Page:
How to Withdraw Your College Application
You entered the college admissions crucible in Fall 2022 as an “applicant” and emerged as an “accepted student.” This glorious metamorphosis deserves to be met with excessive celebration. It’s a time to ceremoniously put down a deposit at the college of your dreams, purchase an obscene amount of clothing bearing your school’s colors and crest, and begin resisting the urge to let senioritis fully overrun your academic immune system. Amidst the ecstasy and exaltations of the moment, it’s easy to overlook the mundane tasks that still lie before you. One such task involves notifying the unlucky institutions who will not have the fortune of being graced with your presence next fall. Then you can check “withdraw college application” off of your to-do list.
Communicating your intentions to the schools to which you have applied and/or been accepted but will not be attending is not nearly as fun as slapping a bumper sticker on your mom’s car or shopping for dorm accessories. However, it is an essential chore to squeeze in around these more exciting celebratory activities.
Reasons for canceling an application
Let’s begin by reviewing all of the conceivable reasons why someone would need to cancel applications:
- You were an ED admit at another college.
- You were an EA admit at another college and have decided to attend.
- You are no longer interested in a particular college where you applied.
- The financial aid package offered was not large enough to cover costs.
- You’ve received all college decisions and made your selection.
As you can see, some students will be doing this before the winter holidays following an EA/ED decision while others will be withdrawing applications in the spring.
Withdraw through the application portal
If this option exists, you should be able to withdraw your application online in a matter of moments. Some schools provide simple instructions for how students can withdraw an application. For example, Northeastern asks students to log into their school account and fill out a “decline admission” form. Drexel University applicants are instructed to log into Discover Drexel and select the “I want to withdraw my application” option.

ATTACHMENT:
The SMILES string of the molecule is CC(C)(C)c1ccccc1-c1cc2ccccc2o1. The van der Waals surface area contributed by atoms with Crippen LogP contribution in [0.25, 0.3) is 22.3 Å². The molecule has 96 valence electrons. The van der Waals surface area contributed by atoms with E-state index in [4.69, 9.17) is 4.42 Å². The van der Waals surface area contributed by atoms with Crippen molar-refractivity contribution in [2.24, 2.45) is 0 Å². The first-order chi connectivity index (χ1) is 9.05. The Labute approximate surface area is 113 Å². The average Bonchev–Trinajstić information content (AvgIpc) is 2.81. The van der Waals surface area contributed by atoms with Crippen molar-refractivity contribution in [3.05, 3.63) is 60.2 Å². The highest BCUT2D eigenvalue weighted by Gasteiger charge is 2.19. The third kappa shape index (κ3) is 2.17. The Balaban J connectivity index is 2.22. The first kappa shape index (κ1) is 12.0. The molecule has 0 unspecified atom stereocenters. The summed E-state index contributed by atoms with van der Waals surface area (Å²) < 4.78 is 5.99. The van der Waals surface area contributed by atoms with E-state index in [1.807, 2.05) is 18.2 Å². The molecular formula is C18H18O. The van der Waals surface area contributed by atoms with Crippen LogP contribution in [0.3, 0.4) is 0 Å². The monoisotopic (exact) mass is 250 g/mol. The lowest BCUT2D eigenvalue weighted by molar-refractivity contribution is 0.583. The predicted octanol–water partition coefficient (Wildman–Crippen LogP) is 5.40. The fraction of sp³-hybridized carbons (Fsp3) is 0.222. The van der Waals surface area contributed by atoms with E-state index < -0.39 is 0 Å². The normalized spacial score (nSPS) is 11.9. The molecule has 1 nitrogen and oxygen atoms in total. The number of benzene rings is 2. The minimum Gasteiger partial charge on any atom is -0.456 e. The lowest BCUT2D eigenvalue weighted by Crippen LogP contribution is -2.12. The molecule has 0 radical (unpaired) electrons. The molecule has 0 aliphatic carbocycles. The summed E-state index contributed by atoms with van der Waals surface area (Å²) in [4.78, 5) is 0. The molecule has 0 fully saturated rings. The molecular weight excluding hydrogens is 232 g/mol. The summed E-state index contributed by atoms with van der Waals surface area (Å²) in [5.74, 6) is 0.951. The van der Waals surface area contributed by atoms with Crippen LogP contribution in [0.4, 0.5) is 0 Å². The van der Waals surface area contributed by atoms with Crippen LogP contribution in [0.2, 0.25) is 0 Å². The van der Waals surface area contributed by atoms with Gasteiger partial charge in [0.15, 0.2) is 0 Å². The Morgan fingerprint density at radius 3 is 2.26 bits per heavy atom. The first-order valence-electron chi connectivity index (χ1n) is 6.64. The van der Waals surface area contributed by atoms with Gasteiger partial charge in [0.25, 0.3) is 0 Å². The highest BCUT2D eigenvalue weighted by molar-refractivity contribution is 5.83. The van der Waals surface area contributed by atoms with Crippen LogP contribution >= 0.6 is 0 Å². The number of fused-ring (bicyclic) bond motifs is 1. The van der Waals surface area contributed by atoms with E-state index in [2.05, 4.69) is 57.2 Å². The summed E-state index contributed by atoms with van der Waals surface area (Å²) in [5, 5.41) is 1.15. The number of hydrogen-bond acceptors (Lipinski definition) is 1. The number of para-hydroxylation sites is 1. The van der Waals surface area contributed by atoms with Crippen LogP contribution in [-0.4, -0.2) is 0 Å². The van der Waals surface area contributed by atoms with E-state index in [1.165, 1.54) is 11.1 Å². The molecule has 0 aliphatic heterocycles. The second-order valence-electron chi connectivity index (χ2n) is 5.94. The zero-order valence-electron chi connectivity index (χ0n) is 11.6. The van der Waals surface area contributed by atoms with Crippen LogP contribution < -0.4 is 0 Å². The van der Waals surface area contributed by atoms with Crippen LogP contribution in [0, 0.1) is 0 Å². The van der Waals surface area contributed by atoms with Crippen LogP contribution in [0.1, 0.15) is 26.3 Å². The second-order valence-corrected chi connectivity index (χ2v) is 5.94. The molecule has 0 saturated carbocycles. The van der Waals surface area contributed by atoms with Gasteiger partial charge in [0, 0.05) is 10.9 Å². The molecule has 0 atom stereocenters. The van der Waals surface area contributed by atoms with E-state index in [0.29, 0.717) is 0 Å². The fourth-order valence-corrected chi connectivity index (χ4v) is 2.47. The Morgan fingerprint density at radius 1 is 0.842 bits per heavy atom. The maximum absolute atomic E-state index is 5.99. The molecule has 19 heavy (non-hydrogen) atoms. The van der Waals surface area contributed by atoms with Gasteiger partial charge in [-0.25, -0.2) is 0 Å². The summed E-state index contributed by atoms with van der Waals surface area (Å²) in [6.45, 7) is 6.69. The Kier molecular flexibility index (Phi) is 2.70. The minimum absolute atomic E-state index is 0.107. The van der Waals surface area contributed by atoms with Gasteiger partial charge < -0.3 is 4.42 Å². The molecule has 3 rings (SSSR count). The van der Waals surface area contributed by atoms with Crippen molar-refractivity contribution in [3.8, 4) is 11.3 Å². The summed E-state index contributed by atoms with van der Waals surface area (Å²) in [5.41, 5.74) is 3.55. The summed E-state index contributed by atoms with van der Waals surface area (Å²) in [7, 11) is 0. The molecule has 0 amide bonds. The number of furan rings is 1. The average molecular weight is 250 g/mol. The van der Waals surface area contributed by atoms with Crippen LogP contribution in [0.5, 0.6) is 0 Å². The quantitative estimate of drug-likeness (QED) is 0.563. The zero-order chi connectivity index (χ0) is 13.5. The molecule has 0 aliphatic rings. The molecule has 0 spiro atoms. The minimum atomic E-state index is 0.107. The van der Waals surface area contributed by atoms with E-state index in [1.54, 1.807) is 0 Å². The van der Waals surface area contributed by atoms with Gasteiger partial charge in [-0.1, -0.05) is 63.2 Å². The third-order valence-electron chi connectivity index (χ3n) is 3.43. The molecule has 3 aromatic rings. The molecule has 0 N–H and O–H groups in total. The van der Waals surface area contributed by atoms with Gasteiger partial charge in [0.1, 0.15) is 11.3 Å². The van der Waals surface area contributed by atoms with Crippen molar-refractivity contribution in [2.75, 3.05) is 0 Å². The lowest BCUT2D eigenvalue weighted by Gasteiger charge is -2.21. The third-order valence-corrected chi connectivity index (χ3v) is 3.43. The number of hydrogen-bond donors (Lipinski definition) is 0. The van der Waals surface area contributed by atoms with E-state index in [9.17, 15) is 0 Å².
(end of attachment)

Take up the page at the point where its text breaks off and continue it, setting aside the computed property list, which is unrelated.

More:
Harvard, on the other hand, allows you to withdraw through their application portal or write an email to the admissions office following specific guidelines.
What if I can’t find how to withdraw my application?
If students can’t withdraw their application through their application portal, and no specific instructions are easily found, we recommend that students contact their assigned admissions counselor by e-mail and include the following info:
- Full name
- Full address
- Assigned application ID (if applicable)
- Application type (freshman or transfer)
- Application term
Application withdrawal – Why it’s important
Promptly notifying the schools that you will not be attending is more than just a courteous thing to do. It is also an essential step in helping to keep the larger college ecosystem thriving. Institutions are frantically trying to calculate their yield rate—the percentage of accepted students that will attend—and need this information ASAP so they know how many students to admit. On a more relatable level, somewhere in the world, there is a flesh-and-blood teenager just like you, whose admissions fate at their number one choice depends on you completing this simple task. Taking a few minutes to withdraw your application will set off a massive celebration in another applicant’s home. Who wouldn’t want that positive karma?
Can I put down multiple deposits?
We receive this question from time-to-time from parents/students who have a) still not decided among their top choices, or b) are still negotiating a better financial aid package. Our answer is always a simple one—no.
Putting down multiple deposits is unethical. This is because you are essentially forcing two or more schools to reserve a spot for you when, in truth, you will only be attending one. This hurts the university, as it hinders their ability to accurately predict enrollment. It also hurts applicants on the waitlist at those schools since you are essentially falsely occupying a spot that could otherwise belong to them.
Key Takeaways – withdraw application
- Whether during the early or regular admissions cycle, most applicants will eventually find themselves needing to withdraw their application from one or more colleges.
- Many schools explicitly state the directions for withdrawal.
- A fair number of colleges do not post clear instructions for withdrawing an application. In this case, use our template above.
- Taking a moment to withdraw your applications is part of being a responsible citizen in the world of college admissions. Your cancellation will help both the college and a fellow applicant who desperately wants to attend that school.
Dave has over a decade of professional experience that includes work as a teacher, high school administrator, college professor, and independent educational consultant. He is a co-author of the books The Enlightened College Applicant (Rowman & Littlefield, 2016) and Colleges Worth Your Money (Rowman & Littlefield, 2020).
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